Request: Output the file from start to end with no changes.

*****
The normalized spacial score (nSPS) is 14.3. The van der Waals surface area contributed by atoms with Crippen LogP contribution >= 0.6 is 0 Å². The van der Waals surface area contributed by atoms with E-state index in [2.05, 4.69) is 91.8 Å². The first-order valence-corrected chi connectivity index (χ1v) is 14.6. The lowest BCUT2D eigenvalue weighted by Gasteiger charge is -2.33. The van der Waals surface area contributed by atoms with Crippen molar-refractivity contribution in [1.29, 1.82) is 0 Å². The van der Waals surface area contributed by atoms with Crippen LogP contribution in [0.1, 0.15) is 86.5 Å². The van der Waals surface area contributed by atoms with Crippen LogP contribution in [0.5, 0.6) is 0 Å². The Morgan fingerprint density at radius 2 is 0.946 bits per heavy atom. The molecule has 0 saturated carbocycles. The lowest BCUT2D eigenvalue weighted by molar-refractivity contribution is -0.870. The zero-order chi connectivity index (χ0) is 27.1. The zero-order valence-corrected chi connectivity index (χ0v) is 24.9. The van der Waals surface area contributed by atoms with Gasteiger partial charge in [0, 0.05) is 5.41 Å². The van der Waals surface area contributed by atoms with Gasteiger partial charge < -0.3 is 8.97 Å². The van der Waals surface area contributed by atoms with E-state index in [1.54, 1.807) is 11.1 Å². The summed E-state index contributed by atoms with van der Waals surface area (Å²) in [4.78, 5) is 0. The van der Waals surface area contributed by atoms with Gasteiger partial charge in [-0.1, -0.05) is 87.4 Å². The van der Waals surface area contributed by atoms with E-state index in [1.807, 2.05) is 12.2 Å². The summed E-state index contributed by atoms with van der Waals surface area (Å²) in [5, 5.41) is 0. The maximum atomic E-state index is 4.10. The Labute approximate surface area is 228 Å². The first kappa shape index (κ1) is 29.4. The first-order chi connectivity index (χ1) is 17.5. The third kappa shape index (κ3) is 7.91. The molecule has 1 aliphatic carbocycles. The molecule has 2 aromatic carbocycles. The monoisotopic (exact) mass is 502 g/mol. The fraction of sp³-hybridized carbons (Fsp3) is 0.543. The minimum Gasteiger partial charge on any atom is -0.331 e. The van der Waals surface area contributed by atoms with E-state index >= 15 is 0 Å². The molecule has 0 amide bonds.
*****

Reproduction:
The normalized spacial score (nSPS) is 14.3. The van der Waals surface area contributed by atoms with Crippen LogP contribution >= 0.6 is 0 Å². The van der Waals surface area contributed by atoms with E-state index in [2.05, 4.69) is 91.8 Å². The first-order valence-corrected chi connectivity index (χ1v) is 14.6. The lowest BCUT2D eigenvalue weighted by Gasteiger charge is -2.33. The van der Waals surface area contributed by atoms with Crippen molar-refractivity contribution in [1.29, 1.82) is 0 Å². The van der Waals surface area contributed by atoms with Crippen LogP contribution in [0.1, 0.15) is 86.5 Å². The van der Waals surface area contributed by atoms with Crippen LogP contribution in [0.5, 0.6) is 0 Å². The Morgan fingerprint density at radius 2 is 0.946 bits per heavy atom. The molecule has 0 saturated carbocycles. The lowest BCUT2D eigenvalue weighted by molar-refractivity contribution is -0.870. The zero-order chi connectivity index (χ0) is 27.1. The zero-order valence-corrected chi connectivity index (χ0v) is 24.9. The van der Waals surface area contributed by atoms with Gasteiger partial charge in [0, 0.05) is 5.41 Å². The van der Waals surface area contributed by atoms with Gasteiger partial charge < -0.3 is 8.97 Å². The van der Waals surface area contributed by atoms with E-state index in [1.54, 1.807) is 11.1 Å². The summed E-state index contributed by atoms with van der Waals surface area (Å²) in [4.78, 5) is 0. The van der Waals surface area contributed by atoms with Gasteiger partial charge in [-0.1, -0.05) is 87.4 Å². The van der Waals surface area contributed by atoms with E-state index in [1.807, 2.05) is 12.2 Å². The summed E-state index contributed by atoms with van der Waals surface area (Å²) in [5, 5.41) is 0. The maximum atomic E-state index is 4.10. The Labute approximate surface area is 228 Å². The first kappa shape index (κ1) is 29.4. The first-order chi connectivity index (χ1) is 17.5. The third kappa shape index (κ3) is 7.91. The molecule has 1 aliphatic carbocycles. The molecule has 2 aromatic carbocycles. The monoisotopic (exact) mass is 502 g/mol. The fraction of sp³-hybridized carbons (Fsp3) is 0.543. The minimum Gasteiger partial charge on any atom is -0.331 e. The van der Waals surface area contributed by atoms with E-state index >= 15 is 0 Å². The molecule has 0 amide bonds.